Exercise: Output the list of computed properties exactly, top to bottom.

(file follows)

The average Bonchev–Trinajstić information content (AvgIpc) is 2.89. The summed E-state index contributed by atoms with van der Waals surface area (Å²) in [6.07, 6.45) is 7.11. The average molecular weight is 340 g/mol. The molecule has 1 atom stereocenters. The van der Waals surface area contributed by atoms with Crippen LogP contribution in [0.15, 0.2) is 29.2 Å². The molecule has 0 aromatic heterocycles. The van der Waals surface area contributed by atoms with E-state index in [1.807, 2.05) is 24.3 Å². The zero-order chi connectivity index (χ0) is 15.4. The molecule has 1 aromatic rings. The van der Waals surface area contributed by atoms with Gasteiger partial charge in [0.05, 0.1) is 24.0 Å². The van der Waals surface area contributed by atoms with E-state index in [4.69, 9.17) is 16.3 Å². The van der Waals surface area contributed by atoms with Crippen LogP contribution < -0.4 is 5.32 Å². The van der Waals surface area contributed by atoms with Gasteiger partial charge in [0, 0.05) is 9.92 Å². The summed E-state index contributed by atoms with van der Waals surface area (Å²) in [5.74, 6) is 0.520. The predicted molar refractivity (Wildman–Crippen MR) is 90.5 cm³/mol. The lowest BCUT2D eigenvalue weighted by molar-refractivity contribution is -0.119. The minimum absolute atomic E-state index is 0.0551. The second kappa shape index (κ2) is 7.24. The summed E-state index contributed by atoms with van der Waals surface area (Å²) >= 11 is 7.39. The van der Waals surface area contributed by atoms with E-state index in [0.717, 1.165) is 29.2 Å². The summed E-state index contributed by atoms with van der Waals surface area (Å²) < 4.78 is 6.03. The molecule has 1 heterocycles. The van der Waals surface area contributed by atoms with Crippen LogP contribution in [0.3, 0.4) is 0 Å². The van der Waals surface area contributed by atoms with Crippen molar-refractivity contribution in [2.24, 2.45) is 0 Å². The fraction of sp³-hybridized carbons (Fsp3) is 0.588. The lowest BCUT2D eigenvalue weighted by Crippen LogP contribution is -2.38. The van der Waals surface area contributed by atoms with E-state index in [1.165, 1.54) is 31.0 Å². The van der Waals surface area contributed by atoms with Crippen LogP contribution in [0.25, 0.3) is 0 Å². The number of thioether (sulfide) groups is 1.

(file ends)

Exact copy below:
The average Bonchev–Trinajstić information content (AvgIpc) is 2.89. The summed E-state index contributed by atoms with van der Waals surface area (Å²) in [6.07, 6.45) is 7.11. The average molecular weight is 340 g/mol. The molecule has 1 atom stereocenters. The van der Waals surface area contributed by atoms with Crippen LogP contribution in [0.15, 0.2) is 29.2 Å². The molecule has 0 aromatic heterocycles. The van der Waals surface area contributed by atoms with E-state index in [1.807, 2.05) is 24.3 Å². The zero-order chi connectivity index (χ0) is 15.4. The molecule has 1 aromatic rings. The van der Waals surface area contributed by atoms with Gasteiger partial charge in [0.05, 0.1) is 24.0 Å². The van der Waals surface area contributed by atoms with E-state index in [4.69, 9.17) is 16.3 Å². The van der Waals surface area contributed by atoms with Crippen LogP contribution < -0.4 is 5.32 Å². The van der Waals surface area contributed by atoms with Gasteiger partial charge in [0, 0.05) is 9.92 Å². The summed E-state index contributed by atoms with van der Waals surface area (Å²) in [5.74, 6) is 0.520. The predicted molar refractivity (Wildman–Crippen MR) is 90.5 cm³/mol. The lowest BCUT2D eigenvalue weighted by molar-refractivity contribution is -0.119. The minimum absolute atomic E-state index is 0.0551. The second kappa shape index (κ2) is 7.24. The summed E-state index contributed by atoms with van der Waals surface area (Å²) >= 11 is 7.39. The van der Waals surface area contributed by atoms with E-state index in [0.717, 1.165) is 29.2 Å². The summed E-state index contributed by atoms with van der Waals surface area (Å²) < 4.78 is 6.03. The molecule has 1 heterocycles. The van der Waals surface area contributed by atoms with Crippen LogP contribution in [0.3, 0.4) is 0 Å². The van der Waals surface area contributed by atoms with Crippen molar-refractivity contribution in [2.24, 2.45) is 0 Å². The fraction of sp³-hybridized carbons (Fsp3) is 0.588. The lowest BCUT2D eigenvalue weighted by Crippen LogP contribution is -2.38. The van der Waals surface area contributed by atoms with E-state index in [1.165, 1.54) is 31.0 Å². The van der Waals surface area contributed by atoms with Crippen LogP contribution in [0.25, 0.3) is 0 Å². The number of thioether (sulfide) groups is 1.